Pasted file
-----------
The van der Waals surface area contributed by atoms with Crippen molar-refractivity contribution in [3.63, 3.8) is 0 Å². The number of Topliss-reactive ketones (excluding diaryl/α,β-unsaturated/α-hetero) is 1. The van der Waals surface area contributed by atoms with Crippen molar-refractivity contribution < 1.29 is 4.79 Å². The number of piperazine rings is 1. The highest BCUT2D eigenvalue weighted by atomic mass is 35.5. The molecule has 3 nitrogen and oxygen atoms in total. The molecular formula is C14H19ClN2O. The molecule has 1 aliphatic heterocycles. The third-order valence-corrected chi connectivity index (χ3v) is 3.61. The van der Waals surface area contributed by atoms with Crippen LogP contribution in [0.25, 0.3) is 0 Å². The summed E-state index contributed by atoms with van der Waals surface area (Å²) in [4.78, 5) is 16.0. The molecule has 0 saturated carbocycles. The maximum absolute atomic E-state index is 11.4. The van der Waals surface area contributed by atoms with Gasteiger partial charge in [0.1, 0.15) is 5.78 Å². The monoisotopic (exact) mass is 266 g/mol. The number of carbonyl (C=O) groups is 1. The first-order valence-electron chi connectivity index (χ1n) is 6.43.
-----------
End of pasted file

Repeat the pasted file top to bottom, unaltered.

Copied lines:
The van der Waals surface area contributed by atoms with Crippen molar-refractivity contribution in [3.63, 3.8) is 0 Å². The number of Topliss-reactive ketones (excluding diaryl/α,β-unsaturated/α-hetero) is 1. The van der Waals surface area contributed by atoms with Crippen molar-refractivity contribution < 1.29 is 4.79 Å². The number of piperazine rings is 1. The highest BCUT2D eigenvalue weighted by atomic mass is 35.5. The molecule has 3 nitrogen and oxygen atoms in total. The molecular formula is C14H19ClN2O. The molecule has 1 aliphatic heterocycles. The third-order valence-corrected chi connectivity index (χ3v) is 3.61. The van der Waals surface area contributed by atoms with Crippen LogP contribution in [0.25, 0.3) is 0 Å². The summed E-state index contributed by atoms with van der Waals surface area (Å²) in [4.78, 5) is 16.0. The molecule has 0 saturated carbocycles. The maximum absolute atomic E-state index is 11.4. The van der Waals surface area contributed by atoms with Gasteiger partial charge in [0.1, 0.15) is 5.78 Å². The monoisotopic (exact) mass is 266 g/mol. The number of carbonyl (C=O) groups is 1. The first-order valence-electron chi connectivity index (χ1n) is 6.43.